The company has built two of the HandySize tugs so far, one of which, Handy-One, is kept in the home fleet. The other was sold to the Empresa Nacional Portuaria, an agency affiliated with Honduran ports. A third HandySize hull is nearing completion in the new fabrication shed. Despite the economy and a stagnant new-build market, she is slated for completion this summer and for delivery to a prospective buyer in Latin America. One benefit of that decision is to keep the company’s trained shipyard workers working in the shadow of a deep recession.

“I’m looking for a new and better way to use a tug-type vessel and then spreading the cost of maintaining it over its different uses,” said Rasmus. “For the wind-farm maintenance, on the lakes, you need an icebreaker, and that same tug can be used for harbor assists.”

Rasmus is also developing designs for a tugboat that can be used as a fireboat. “A city would not have to pay the entire operating cost because of the vessel’s multipurpose use as a fireboat and as an assist tug. It would allow the city to share those costs with us. It’s a cost-effective way of performing services that are not available anymore because of the high cost of maintaining the vessels. I’m pitching these tugboats as fireboats, too. So often we are locked into traditional thought, especially in the marine business.”

The HandySize tugboat is designed by Jensen Maritime Consultants. Jensen also designed the TugZ class of tractor tug that GLS Tugz had built in the late 1990s. But that was through the good times and Rasmus is not so confident of the current newbuild market. Hence the outpouring of multiuse ideas for the design, which has distinct advantages for ice-bound and/or tight harbors, agencies on a budget and the like. The HandySize tugs cost considerably less to build than the big workhorses, so for a niche operator who doesn’t need more than 3,200 hp to feed and care for in order to assist a ship or tow a barge, they are attractive.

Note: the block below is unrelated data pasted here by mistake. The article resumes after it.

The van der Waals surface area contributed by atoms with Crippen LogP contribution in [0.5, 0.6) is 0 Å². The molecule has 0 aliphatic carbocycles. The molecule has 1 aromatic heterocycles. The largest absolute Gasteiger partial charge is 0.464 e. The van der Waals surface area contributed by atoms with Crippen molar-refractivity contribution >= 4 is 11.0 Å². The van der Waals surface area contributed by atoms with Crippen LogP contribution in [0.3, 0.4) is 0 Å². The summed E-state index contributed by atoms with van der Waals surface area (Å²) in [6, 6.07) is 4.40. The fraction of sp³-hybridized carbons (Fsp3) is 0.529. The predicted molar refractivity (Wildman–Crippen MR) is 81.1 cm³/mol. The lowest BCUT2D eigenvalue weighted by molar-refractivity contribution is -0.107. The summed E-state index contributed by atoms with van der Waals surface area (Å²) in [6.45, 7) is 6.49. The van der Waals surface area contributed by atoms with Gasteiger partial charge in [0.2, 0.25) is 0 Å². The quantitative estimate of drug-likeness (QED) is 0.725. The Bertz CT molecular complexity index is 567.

Harry Brautigam, a HandySize tug Great Lakes built for Empresa Nacional Portuaria, an agency affiliated with Honduran ports. At less than 99,000 grt and 79 feet in length, the tugs can run with only one licensed operator.

“We’re overpowering the fleet. It’s a sign of the times.” Rasmus contends that most towing doesn’t require the amount of bollard pull being engineered into the big tugs currently being built. “Most towing doesn’t require that amount of bollard pull. Our customers aren’t demanding 5- or 6,000 horsepower and technically they don’t need it. The fact is, we tow everything on the Great Lakes with 2,000 hp. We have a better accident and on-time record than most companies in the country.”

The company’s fleet of classic green and red conventional tugs with the big G on the bright red stack conjures up the image of the “Little Tug That Could.” They were all built between 1903 and the 1930s, and rebuilt and repowered in the 1950s and ’60s. They are all single screw, and all 2,000 hp with 30,000 to 60,000 pounds of bollard pull. “There is a place for lower powered equipment, lower cost, lower fuel consumption, and better treatment of the environment,” said Rasmus.

The company has fabricated another successful niche, a pin barge system that is truckable and can be arranged in many configurations. “The pin system allows for the barges to be trucked in sections and assembled on site at their destination,” said Starck. “The only limitation is what you can fit on a truck.”

To stand alone or to complement the truckable barges, GLS has developed a truckable pushboat that fits on a flatbed. In keeping with the company’s focus on producing cost-effective products, the boats are under 26 feet, not only to fit on a trailer, but designed so that they can be operated without a licensed captain.

“Many shipyards can turn out a box,” added Rasmus. “I don’t think any barge we build is standard. It’s for a niche business – the buyer’s business. And the buyer is willing to pay more if we can solve his problem. We have barges that have gone out to Diego Garcia and other naval bases for use as work platforms for torpedoes on submarines. We can truck the barges and we can truck the boats, and if necessary we have placed them on rail and on ships for delivery to their final destination.”